Dir/scr: Matias Pineiro. Argentina. 2014. 70mins
Matias Pineiro’s third variation on Shakespeare themes, following Rosalind and Viola, is part of a series he chooses to call his “Shakespearead”. Bound to please his small but faithful group of admirers growing on the other side of the Atlantic, The Princess Of France(La princesa de Francia) uses essentially the same cast and crew as his earlier films, it deploys the same kind of understated approach, and though best described as a 70 minutes eavesdropping session on conversations held by a group of total strangers, the film (which screened at the Locarno Film Festival) has already been acquired by Cinema Guild for the US and will not pass unnoticed at the Locarno Film Festival, even if many viewers will be pretty bemused by the proceedings.
That all the performers seem to be perfectly comfortable with both the massive amounts of dialogue they have to deliver and with their hazy roles is no wonder, since his actors have faithfully done it many times before in his films.
Having used before As You Like It and The Twelfth Night, Pineiro now picks on Love’s Labor Lost, borrowing from it the vague foundation on top of which he ads such references as Schumann’s Spring Symphony or William Adolphe Bouguereau’s nude paintings to round up the mood.
Reminiscent, at times of Jacques Rivette’s tributes to the stage, theatre and life merge here into each other. The fair sex once again has the lion’s share of the parts and his direction displays a knack for intricately planned shots (great work by cinematographer Fernando Lockett), even if they are not always truly necessary.
Just as a reminder, Shakespeare’s early comedy has the King of Navarra and three of his companions pledge to lead a monastic period of three years, to be fully dedicated to study and self-improvement. But then, in steps the Princess of Acquitaine and her ladies, and all the noble decisions are soon forgotten, because it is spring (hence the Schumann symphony) and youthful passions are not to be denied.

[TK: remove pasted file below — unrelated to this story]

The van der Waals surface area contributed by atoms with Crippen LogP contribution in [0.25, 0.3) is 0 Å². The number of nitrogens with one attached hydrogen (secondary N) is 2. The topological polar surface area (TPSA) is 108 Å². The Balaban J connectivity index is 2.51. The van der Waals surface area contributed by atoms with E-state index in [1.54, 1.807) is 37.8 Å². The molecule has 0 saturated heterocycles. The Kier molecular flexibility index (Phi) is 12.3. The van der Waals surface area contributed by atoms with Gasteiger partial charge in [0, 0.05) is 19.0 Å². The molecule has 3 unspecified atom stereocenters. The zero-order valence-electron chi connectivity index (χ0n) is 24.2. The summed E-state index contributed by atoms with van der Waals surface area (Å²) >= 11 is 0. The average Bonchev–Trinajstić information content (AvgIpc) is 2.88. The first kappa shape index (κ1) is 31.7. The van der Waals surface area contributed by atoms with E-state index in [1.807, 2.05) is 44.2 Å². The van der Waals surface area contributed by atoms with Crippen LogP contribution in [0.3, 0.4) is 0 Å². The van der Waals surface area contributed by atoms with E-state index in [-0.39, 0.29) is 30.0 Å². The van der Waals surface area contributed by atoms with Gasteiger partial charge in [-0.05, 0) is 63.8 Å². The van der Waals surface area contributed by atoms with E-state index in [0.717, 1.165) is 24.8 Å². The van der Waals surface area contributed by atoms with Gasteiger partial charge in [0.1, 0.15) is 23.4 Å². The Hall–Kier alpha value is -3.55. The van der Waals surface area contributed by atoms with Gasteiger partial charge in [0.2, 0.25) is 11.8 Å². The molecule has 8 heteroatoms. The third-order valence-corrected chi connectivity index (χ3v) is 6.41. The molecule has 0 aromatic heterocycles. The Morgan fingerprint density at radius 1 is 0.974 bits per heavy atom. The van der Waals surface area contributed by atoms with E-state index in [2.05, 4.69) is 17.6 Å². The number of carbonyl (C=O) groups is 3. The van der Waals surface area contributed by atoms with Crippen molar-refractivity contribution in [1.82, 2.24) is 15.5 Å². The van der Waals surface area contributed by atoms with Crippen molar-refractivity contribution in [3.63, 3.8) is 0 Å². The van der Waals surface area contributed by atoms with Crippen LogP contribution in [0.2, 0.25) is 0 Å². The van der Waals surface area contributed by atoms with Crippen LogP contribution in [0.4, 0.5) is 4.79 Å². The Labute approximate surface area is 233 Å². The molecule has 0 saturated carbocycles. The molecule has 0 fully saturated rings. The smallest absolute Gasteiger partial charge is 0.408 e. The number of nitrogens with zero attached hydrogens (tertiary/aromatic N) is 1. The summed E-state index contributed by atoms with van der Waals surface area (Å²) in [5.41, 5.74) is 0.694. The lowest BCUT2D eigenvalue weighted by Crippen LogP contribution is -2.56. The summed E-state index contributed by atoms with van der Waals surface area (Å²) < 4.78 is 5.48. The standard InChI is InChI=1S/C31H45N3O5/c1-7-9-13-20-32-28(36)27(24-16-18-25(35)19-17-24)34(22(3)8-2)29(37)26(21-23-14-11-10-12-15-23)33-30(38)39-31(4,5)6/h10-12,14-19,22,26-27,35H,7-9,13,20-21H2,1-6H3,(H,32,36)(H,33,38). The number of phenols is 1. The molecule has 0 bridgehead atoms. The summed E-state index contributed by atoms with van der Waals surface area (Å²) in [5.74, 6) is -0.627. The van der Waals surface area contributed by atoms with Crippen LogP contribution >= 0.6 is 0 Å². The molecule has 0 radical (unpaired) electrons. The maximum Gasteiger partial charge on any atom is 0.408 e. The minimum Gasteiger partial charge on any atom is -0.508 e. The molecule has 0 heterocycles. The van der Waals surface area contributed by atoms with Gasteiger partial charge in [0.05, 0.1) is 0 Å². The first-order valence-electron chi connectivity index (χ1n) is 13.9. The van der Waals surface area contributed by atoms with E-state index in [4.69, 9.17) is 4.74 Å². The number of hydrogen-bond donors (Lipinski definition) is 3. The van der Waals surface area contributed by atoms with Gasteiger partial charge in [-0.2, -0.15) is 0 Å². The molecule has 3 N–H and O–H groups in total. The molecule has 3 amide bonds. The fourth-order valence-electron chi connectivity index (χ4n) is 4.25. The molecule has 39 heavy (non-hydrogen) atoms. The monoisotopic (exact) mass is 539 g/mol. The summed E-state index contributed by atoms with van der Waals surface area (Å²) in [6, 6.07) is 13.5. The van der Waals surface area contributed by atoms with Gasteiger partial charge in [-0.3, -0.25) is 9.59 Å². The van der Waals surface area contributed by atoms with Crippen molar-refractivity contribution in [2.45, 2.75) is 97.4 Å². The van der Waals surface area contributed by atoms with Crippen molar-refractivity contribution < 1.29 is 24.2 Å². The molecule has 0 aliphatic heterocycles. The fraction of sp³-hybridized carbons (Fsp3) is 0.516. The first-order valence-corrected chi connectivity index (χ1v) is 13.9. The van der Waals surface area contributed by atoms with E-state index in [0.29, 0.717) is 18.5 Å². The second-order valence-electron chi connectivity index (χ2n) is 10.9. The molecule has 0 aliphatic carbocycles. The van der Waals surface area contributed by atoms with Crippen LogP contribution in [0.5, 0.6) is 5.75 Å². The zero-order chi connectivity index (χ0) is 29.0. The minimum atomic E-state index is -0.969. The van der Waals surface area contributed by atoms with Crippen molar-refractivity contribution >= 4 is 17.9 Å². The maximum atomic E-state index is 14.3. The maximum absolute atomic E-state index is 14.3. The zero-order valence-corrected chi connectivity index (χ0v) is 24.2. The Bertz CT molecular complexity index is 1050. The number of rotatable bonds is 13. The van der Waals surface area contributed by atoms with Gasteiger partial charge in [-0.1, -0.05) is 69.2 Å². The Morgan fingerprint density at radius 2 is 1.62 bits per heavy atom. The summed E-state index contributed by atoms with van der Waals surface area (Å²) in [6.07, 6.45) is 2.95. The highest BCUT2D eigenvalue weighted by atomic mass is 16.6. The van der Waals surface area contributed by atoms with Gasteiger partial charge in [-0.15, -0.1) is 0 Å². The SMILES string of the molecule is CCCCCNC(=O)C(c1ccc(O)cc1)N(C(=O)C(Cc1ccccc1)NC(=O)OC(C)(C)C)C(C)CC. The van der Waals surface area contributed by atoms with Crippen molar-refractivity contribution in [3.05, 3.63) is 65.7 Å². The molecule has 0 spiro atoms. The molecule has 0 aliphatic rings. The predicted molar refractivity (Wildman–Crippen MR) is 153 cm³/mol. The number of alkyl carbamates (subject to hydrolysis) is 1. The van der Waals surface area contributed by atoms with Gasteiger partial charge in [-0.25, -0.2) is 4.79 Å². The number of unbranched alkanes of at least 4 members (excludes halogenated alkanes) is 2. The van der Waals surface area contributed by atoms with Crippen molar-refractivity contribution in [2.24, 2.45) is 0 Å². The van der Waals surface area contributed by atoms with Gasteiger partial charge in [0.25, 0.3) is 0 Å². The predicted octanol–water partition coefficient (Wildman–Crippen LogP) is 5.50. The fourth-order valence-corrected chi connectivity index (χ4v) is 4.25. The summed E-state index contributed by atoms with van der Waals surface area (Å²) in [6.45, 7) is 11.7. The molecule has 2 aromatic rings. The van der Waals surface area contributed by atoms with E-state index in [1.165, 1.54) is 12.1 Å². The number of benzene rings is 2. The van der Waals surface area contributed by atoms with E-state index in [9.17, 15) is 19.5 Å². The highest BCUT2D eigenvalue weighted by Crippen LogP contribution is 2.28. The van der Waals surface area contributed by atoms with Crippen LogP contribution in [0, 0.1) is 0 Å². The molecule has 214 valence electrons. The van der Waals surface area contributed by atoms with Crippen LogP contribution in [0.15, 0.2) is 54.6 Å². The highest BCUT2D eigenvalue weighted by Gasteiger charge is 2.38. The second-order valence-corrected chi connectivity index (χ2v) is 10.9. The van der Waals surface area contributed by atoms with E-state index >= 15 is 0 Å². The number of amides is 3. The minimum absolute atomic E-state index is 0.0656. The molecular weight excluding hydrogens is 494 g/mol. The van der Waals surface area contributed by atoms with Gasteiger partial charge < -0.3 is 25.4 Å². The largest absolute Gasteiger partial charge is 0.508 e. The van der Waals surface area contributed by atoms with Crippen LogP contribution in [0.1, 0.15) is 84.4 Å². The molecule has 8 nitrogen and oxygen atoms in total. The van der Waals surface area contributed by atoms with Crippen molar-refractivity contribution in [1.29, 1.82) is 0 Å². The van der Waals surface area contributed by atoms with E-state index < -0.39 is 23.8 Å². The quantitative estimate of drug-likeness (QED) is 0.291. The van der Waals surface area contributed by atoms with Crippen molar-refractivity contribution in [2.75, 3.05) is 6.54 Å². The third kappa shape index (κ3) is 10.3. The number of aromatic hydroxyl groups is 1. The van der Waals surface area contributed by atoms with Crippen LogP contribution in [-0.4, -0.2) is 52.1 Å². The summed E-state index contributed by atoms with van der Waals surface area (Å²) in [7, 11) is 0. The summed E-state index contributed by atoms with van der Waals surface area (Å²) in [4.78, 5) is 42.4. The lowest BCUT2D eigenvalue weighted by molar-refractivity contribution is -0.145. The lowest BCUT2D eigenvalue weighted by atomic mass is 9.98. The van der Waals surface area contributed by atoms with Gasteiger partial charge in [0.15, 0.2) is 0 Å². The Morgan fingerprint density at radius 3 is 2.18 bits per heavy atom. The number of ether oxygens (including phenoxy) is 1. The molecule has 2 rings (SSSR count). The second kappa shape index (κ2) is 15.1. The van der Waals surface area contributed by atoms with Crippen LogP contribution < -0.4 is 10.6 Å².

Just like Bouguereau, whose paintings modernised classical subjects, Pineiro updates the Shakespearian plot, tweaking its shape in all directions and moving it to Buenos Aires. His main character, Victor (Julian Larquier Tellarini) is a young theatre director who returns after a year in Mexico with a grant to produce a series of Shakespeare-based radio plays. His first choice is Love’s Labor Lost, which he sets out to rehearse, with practically all the parts to be played by women, all of whom are intimately related to him.
One of them, Natalia (Romina Paula), dropped him before he left for Mexico but hopes he is still in love with her; the second, Paula (Augustina Munoz) had sworn to stay faithful to him during his absence but is wavering at the last moment; a third, Ana (Maria Villar), is his official girlfriend but doubts his intentions; a fourth, Lorena (Laura Paredes), is a friend who hopes he will make a move in her direction, and there is even a fifth Carla (Elisa Carricajo), who may actually become his next partner. Though he constantly claims to be completely engrossed in his work with no time for philandering around, that is exactly what he seems to be doing non-stop all through the film.
Verbose to the point of distraction, certainly for non-Spanish speaking audiences who may miss the achievements in the use of sound, and having little interest in the characters themselves, Pineiro seems to feel no need to tell a real story. He shuns dramatic developments, preferring to establish an ambiance, with the Bard’s lines spilling every once in a while into everyday conversations or literally commenting on them.
Mixing present and past, reality and fiction, changing the names of Shakespeare’s characters and their texts at will, he never bothers to acquaint his audience with any of the people he puts on the screen, but rather prefers to observe them and their close, sometimes almost cloying, contact with each other, in an impersonal manner.
That all the performers seem to be perfectly comfortable with both the massive amounts of dialogue they have to deliver and with their hazy roles is no wonder, since his actors have faithfully done it many times before in his films. True, no one is given a chance to shine or develop their part, but this goes with the territory. And since it seems to be working, Pineiro is already preparing A Midsummer Night’s Dream - which he intends to do in English - and Measure For Measure as his next Shakespearead escapades.
Production company/sales: Trapecio Cine, www.trapeciocine.com.ar
Producer: Melanie Schapiro
Cinematography: Fernando Lockett
Editor: Sebastian Schjaer
Production designer: Ana Cambre
Main cast: Julian Larquier Tellarini, Augustina Munoz, Maria Villar, Romina Paula, Laura Paredes, Elisa Carricajo, Pablo Sigal, Julian Tello, Juan Chacon